3. Thanks Pam, your insight is refreshing. I often tell people it’s no wonder ego acts out, someone’s always trying to kill it! Ego is simply the sum total of our experience being human. It knows how to be human and it knows how to survive. The harder you try to kill it the more survival skills it develops and if you don’t pay enough attention to it, it will act up until you do. One of my teachers points out that if you give ego a job to do and recognize the support it gives you, it settles down. A little appreciation goes a long way!

    blessings
    Melissa

  4. Pam,

    This is a lovely piece. I have been working on building a more regular daily Reiki practice, thanks to your blog. It’s dawning on me that everything nourishing in life is a practice, whether it’s Yoga or Reiki or music or being present in the moment in my worldly life. Enlisting the recalcitrant ego to provide the resolve and discipline to keep practicing is a very helpful frame for me. Thanks!

    Nancy Mosher

  5. The Ego is very important, to shape up the personality. It is a very important step in the growth of children around 7 and 9 years old when they start to learn the basics of socialisation the ego is quite strong and the likes and dislikes then to stain the socialisation process.

    On my blog I wrote an article: Your Ego is not your lover, only an acquaintance. to translate the importance that the go carries to make us walk, think and act, but to warn about the need to spell it with small caps at all time… thanks Pamela to remind us that.

  6. Thanks Pamela for such eloquently expressed wisdom…we love the way you write – your words are powerful yet subtle and your signature lightness and humor that makes us eager to read the next sentence.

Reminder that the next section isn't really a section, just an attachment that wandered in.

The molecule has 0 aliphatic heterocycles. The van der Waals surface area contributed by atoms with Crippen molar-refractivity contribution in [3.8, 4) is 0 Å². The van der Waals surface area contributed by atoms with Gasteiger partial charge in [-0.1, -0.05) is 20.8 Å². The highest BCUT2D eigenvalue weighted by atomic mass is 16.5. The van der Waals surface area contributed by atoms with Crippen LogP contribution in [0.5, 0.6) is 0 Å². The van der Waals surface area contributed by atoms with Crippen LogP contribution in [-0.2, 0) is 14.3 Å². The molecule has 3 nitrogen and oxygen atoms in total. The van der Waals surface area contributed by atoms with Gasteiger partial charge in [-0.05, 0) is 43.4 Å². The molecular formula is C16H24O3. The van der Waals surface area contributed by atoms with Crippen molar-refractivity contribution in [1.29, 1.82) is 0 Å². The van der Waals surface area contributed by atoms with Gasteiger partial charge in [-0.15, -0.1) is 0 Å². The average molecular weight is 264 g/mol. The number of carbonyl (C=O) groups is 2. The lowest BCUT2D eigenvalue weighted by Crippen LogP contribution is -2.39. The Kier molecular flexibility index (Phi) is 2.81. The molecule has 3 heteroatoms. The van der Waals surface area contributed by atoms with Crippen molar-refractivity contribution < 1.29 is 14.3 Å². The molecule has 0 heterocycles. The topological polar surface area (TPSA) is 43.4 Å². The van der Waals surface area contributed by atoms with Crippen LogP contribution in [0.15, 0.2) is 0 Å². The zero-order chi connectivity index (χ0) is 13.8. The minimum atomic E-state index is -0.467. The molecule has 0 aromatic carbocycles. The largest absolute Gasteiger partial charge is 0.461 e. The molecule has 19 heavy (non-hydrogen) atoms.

Thanks to Naning and Susie for their insights, too. This is a difficult time for me…and your inspiration means so much.
    My ego is like the “terrible twos” and Reiki is my kind, patient mother teaching me to survive one tantrum at a time…and I trust that one day I’ll actually grow up.
    Really, Reiki is a healing balm and if my heart doesn’t judge my ego maybe I can stop judging it too…
    Sonia Choquette said, in a workshop I once took with her, to think of ego as a little dog…train it to be your faithful compaion and to bark and bite less!

  7. What a beautiful way to express this, Naning. That is my experience also, that daily Reiki self-treatment nourishes the heart, in every sense of the word!

  8. I was contemplating on Ego when I received your e-mail.
    Thank you so much for giving me a broader perspective.
    I agree that daily self Reiki is essential, at least to me.
    It “nourishes” my heart.

  9. Thank you, Pamela! Too often we disconnect from parts of ourselves because of judgement. You help us to use skillful means and deep understanding to always become more integrated. And to remember that our daily practice is the key to being able to live and act from the place where we are fully connected.